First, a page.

Two videos of walking in sync with strangers

I’ve used a YouTube video of some students walking in sync with strangers several times in my Introduction to Sociology class. While the video has just over 7,500 views (of which I’ve probably contributed at least 10), it is pretty good compared to a lot of other YouTube breaching experiment or breaking social norms videos.

Here is another take on the same scenario: a more professional short film on walking in unison with strangers.

It happens often enough: you’re going down a busy street and all of a sudden you find yourself walking at the exact same pace as a stranger and … uh oh, time to speed up or slow down.

This phenomenon is masterfully captured in Walking Contest, a new short film from artists Daniel Koren and Vania Heymann. In the video, shot entirely on Manhattan’s Fifth Avenue, Koren avoids walking next to strangers by treating it as a race. But he ultimately questions why we react so strongly to this phenomenon in the first place. Is it because it seems rude, unsafe, or just too awkward?

Both videos do something interesting: they adopt some sort of ruse or mask that helps make walking in unison with a stranger, not a normal behavior, easier. The more professional video suggests walking together is a contest. The student video shows those intentionally breaking the norms wearing sunglasses or headphones so they presumably can plead ignorance at walking in unison with others. These techniques echo some of the early findings from breaching experiments with Garfinkel and his students where it was hard, sometimes even physically so, for people to intentionally break social rules.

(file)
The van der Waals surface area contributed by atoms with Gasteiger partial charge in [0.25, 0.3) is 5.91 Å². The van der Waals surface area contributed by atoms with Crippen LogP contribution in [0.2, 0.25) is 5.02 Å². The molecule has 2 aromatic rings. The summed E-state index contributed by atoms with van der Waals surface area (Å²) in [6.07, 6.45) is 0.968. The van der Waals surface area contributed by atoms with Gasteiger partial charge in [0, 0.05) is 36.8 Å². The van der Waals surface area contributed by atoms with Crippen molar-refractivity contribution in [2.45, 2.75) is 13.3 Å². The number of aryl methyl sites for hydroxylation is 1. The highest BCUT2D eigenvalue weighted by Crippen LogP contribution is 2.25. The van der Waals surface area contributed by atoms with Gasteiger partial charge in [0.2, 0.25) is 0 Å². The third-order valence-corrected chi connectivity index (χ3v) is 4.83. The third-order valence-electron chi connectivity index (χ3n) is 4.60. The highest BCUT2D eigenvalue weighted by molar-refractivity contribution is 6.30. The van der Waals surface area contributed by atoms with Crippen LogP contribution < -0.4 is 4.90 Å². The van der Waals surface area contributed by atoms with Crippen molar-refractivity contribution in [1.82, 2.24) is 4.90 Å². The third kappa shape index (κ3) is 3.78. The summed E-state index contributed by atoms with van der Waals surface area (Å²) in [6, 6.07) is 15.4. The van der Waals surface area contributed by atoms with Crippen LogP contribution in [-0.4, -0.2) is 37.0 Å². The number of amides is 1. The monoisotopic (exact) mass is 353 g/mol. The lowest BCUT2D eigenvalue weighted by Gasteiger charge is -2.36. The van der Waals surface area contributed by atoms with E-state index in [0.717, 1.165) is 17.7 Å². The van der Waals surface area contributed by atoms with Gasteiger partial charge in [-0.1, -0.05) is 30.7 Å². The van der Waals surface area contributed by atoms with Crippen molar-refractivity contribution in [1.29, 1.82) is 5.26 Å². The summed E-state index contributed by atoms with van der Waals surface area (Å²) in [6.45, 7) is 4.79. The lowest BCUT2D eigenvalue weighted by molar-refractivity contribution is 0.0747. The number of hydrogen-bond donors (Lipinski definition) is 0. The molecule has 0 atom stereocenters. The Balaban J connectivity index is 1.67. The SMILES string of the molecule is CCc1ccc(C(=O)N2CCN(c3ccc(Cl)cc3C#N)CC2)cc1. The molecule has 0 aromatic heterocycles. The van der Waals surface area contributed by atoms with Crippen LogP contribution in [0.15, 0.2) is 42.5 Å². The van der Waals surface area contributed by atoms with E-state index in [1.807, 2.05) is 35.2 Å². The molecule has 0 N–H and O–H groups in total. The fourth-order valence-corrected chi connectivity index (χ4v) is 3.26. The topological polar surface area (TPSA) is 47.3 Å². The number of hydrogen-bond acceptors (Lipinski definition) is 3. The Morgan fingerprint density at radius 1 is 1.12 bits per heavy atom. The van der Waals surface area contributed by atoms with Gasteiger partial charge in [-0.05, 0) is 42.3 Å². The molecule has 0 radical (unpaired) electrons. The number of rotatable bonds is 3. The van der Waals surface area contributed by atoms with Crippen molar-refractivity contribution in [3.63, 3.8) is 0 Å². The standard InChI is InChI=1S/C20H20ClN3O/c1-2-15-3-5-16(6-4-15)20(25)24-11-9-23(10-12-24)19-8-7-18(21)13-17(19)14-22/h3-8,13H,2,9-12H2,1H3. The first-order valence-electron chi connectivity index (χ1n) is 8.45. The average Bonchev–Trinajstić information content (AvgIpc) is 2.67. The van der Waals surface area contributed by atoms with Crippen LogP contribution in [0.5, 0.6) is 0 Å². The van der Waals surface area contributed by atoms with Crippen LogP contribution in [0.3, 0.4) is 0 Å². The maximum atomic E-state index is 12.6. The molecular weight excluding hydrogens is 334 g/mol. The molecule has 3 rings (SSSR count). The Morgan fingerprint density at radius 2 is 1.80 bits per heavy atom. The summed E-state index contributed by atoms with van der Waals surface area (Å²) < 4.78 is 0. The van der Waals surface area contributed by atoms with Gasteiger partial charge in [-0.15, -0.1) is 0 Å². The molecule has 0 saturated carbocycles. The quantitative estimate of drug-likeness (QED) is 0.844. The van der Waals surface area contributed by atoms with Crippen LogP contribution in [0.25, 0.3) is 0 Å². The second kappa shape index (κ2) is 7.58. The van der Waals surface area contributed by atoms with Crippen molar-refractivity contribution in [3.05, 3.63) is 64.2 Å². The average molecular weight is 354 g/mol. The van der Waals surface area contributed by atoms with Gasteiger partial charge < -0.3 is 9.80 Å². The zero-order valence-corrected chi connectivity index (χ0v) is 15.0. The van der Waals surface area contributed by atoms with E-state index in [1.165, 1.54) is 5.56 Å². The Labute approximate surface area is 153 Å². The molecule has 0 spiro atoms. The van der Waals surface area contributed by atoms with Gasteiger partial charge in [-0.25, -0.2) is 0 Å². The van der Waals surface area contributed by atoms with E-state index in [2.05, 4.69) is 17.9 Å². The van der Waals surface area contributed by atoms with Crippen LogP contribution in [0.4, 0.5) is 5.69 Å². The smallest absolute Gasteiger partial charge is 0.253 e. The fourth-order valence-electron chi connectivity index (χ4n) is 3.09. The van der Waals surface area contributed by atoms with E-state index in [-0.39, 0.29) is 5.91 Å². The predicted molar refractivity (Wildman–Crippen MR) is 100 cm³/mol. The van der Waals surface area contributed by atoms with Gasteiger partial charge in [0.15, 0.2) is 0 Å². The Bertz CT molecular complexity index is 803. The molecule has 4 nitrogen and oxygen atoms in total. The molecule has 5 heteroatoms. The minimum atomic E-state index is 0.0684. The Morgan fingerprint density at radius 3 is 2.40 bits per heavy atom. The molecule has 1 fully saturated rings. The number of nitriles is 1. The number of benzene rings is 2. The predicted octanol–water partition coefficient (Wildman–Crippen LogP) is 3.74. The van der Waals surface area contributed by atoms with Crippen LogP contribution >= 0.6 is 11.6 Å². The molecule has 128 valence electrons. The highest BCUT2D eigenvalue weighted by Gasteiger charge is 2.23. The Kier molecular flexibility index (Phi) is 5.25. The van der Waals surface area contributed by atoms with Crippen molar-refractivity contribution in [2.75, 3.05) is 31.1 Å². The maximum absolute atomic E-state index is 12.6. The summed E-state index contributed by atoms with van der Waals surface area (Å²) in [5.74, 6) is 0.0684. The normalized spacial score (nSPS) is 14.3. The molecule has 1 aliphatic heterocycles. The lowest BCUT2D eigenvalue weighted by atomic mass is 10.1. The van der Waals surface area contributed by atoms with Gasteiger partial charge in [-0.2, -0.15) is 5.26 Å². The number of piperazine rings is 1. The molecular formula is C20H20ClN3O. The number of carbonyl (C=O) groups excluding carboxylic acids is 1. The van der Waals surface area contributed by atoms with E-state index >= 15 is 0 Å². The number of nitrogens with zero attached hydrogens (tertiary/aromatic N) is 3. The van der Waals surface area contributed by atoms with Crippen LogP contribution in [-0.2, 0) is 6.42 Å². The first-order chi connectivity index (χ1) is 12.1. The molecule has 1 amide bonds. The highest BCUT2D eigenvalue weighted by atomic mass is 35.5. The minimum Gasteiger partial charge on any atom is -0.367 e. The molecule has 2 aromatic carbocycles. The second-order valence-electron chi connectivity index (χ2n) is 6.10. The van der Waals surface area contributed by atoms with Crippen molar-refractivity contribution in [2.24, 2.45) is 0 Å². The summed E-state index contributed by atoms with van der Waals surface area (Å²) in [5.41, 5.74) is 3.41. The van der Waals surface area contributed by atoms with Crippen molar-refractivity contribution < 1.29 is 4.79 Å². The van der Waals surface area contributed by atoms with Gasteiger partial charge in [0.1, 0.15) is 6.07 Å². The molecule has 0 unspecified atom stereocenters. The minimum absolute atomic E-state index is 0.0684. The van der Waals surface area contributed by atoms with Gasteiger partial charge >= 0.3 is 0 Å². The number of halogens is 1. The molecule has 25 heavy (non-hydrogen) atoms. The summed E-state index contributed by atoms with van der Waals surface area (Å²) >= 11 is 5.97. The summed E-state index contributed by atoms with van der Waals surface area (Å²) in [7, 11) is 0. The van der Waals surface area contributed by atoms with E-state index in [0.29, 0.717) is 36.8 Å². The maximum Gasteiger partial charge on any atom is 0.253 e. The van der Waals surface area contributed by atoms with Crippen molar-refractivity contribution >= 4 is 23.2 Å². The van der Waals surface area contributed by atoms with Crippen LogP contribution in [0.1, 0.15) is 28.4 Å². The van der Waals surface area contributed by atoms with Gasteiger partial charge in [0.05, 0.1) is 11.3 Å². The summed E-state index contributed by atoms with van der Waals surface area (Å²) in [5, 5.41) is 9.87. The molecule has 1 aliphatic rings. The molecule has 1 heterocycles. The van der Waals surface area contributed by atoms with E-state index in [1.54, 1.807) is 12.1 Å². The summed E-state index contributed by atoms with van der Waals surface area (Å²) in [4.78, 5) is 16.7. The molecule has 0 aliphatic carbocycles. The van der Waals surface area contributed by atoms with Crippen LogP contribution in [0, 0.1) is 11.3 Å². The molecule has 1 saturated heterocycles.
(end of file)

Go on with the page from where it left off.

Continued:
The sociological term “civil inattention” sticks with people

I’ve noticed that some of my Introduction to Sociology students really latch on to the idea of “civil inattention” and it appears others might have the same experience:

Some returned only my smile. Others returned my eye contact, too, albeit very briefly. Most appeared to be uncomfortable, even painfully awkward, at our exchange of social pleasantries that bordered on something deeper. I became even more intrigued.

“It’s called civil inattention,” explained my girlfriend, Karen, who learned about this sociological phenomenon back in college. “For some reason, it’s always stuck with me.”

It has always stuck with me, too, but I didn’t know it had a label — civil inattention. I immediately looked it up.

“Civil inattention is the process whereby strangers who are in close proximity demonstrate that they are aware of one another, without imposing on each other,” one definition stated. “It’s a recognition of the claims of others to a public space, and a sign also of their own personal boundaries.”

Simply put, the unspoken rule is that in a transient public encounter, strangers give visual notice to each other — a nod, smile, or quick eye contact — and then withdraw their attention. This sort of exchange takes place even more commonly in big cities where newcomers initially don’t understand it’s needed for a peaceful co-existence.

So why does this concept stick with people? I have a few thoughts:

1. Individuals feel guilty about this breakdown in communication. Perhaps they blame themselves for not being able to engage others, perhaps they blame the other person for rejecting them. Either way, the involved people feel like something went wrong.

2. People really seem to notice this in cities where they are in close proximity to other people but there is no interaction. In fact, people are trying to deliberately avoid interaction. Think the image of New Yorkers avoiding direct eye contact at all costs. Perhaps there is some implicit contrast with the stereotypical small-town life where everyone knows everyone. Of course, most Americans don’t live in such a setting.